[Go back to The Sparrow and the Eagle]
A hedgehog once took up his abode under a palm-tree, on which roosted a pair of wood-pigeons, that had made their nest there and lived an easy life, and he said to himself, 'These pigeons eat of the fruit of the palm-tree, and I have no means of getting at it; but needs must I go about with them.' So he dug a hole at the foot of the palm-tree and took up his lodging there, he and his wife. Moreover, he made a place of prayer beside the hole, in which he shut himself and made a show of piety and abstinence and renunciation of the world. The male pigeon saw him praying and worshipping and inclined to him for his much devoutness and said to him, 'How long hast thou been thus?' 'Thirty years,' replied the hedgehog. 'What is thy food?' asked the bird and the other answered, 'What falls from the palm-tree.' 'And what is thy clothing?' asked the pigeon. 'Prickles,' replied the hedgehog; 'I profit by their roughness.' 'And why,' continued the bird, 'hast thou chosen this place rather than another?' 'I chose it,' answered the hedgehog, 'that I might guide the erring into the right way and teach the ignorant.' 'I had thought thee other-guise than this,' rejoined the pigeon; but now I feel a yearning for that which is with thee.' Quoth the hedgehog, 'I fear lest thy deed belie thy speech and thou be even as the husbandman, who neglected to sow in season, saying, "I fear lest the days bring me not to my desire, and I shall only waste my substance by making haste to sow." When the time of harvest came and he saw the folk gathering in their crops, he repented him of what he had lost by his tardiness and died of chagrin and vexation.' 'What then shall I do,' asked the pigeon, 'that I may be freed from the bonds of the world and give myself up altogether to the service of my Lord?' 'Betake thee to preparing for the next world,' answered the hedgehog, 'and content thyself with a pittance of food.' 'How can I do this,' said the pigeon, 'I that am a bird and may not go beyond the palm-tree whereon is my food? Nor, could I do so, do I know another place, wherein I may abide.' Quoth the hedgehog, 'Thou canst shake down of the fruit of the palm what shall suffice thee and thy wife for a year's victual; then do ye take up your abode in a nest under the tree, that ye may seek to be guided in the right way, and do ye turn to what ye have shaken down and store it up against the time of need; and when the fruits are spent and the time is long upon you, address yourselves to abstinence from food.' 'May God requite thee with good,' exclaimed the pigeon, 'for the fair intent with which thou hast reminded me of the world to come and hast directed me into the right way!' Then he and his wife busied themselves in knocking down the dates, till nothing was left on the palm-tree, whilst the hedgehog, finding whereof to eat, rejoiced and filled his den with the dates, storing them up for his subsistence and saying in himself, 'When the pigeon and his wife have need of their provant, they will seek it of me, trusting in my devoutness and abstinence; and from what they have heard of my pious counsels and admonitions, they will draw near unto me. Then will I seize them and eat them, after which I shall have the place and all that drops from the palm-tree, to suffice me.' Presently the pigeon and his wife came down and finding that the hedgehog had carried off all the dates, said to him, 'O pious and devout-spoken hedgehog of good counsel, we can find no sign of the dates and know not on what else we shall feed.' 'Belike,' replied the hedgehog, 'the winds have carried them away; but the turning from the provision to the Provider is of the essence of prosperity, and He who cut the corners of the mouth will not leave it without victual.' And he gave not over preaching to them thus and making a show of piety and cozening them with fine words, till they put faith in him and entered his den, without suspicion, where-upon he sprang to the door and gnashed his tusks, and the pigeon, seeing his perfidy manifested, said to him, 'What has to-night to do with yester-night? Knowest thou not that there is a Helper for the oppressed? Beware of treachery and craft, lest there befall thee what befell the sharpers who plotted against the merchant.' 'What was that?' asked the hedgehog. 'I have heard tell,' answered the pigeon, 'that...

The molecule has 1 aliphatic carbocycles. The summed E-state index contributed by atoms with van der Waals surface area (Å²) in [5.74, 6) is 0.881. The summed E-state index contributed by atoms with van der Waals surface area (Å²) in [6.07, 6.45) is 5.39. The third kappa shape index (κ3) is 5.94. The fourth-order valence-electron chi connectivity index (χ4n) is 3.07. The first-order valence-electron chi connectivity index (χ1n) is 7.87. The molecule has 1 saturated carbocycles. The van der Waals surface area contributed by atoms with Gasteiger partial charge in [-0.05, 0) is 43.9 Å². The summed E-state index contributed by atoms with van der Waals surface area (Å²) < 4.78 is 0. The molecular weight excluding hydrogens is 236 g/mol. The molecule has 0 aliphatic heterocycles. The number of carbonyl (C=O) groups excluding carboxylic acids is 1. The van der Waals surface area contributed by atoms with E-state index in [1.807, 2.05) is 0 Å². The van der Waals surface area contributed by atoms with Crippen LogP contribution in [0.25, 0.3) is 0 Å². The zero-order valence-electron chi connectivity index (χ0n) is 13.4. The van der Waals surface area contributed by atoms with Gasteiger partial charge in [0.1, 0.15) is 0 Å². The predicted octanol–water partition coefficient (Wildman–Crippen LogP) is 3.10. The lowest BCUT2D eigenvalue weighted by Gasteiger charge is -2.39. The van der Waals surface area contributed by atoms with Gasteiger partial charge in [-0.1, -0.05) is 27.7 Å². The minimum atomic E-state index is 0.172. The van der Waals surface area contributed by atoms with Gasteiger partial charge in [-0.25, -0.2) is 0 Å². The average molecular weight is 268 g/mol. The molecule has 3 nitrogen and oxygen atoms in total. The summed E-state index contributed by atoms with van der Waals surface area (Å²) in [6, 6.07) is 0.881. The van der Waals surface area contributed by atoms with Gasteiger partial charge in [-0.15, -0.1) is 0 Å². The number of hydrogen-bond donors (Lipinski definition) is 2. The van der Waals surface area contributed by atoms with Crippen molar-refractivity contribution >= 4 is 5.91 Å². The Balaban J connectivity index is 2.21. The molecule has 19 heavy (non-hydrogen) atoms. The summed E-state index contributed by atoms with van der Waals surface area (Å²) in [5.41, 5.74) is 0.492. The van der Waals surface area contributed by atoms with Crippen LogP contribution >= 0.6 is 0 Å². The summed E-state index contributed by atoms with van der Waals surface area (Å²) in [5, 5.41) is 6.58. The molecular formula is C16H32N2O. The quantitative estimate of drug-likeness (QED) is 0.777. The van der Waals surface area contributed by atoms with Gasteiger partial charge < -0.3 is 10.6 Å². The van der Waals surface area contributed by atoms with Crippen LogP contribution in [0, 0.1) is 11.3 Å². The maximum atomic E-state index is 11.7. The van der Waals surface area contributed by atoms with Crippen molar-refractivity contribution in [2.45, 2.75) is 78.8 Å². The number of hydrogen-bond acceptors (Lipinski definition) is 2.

[Go to The Merchant and the Two Sharpers]
Payne, John (1842-1916). The Book of the Thousand Nights and One Night. London. 1901. Gutenberg Vol. I. Gutenberg Vol. II. Gutenberg Vol. III. Gutenberg Vol. IV. Please consult the Gutenberg edition for footnotes; the footnotes have not been included in this web version. Wollamshram Vol. V. Wollamshram Vol. VI. Wollamshram Vol. VII. Wollamshram Vol. VIII. Wollamshram Vol. IX. Please consult the Wollamshram edition for footnotes; the footnotes have not been included in this web version.
1001 Nights Hypertext. Laura Gibbs, Ph.D. This website is licensed under a Creative Commons License. The texts presented here are in the public domain. Thanks to Gene Perry for his excellent help in preparing the texts for the web. Page last updated: January 1, 2005 10:46 PM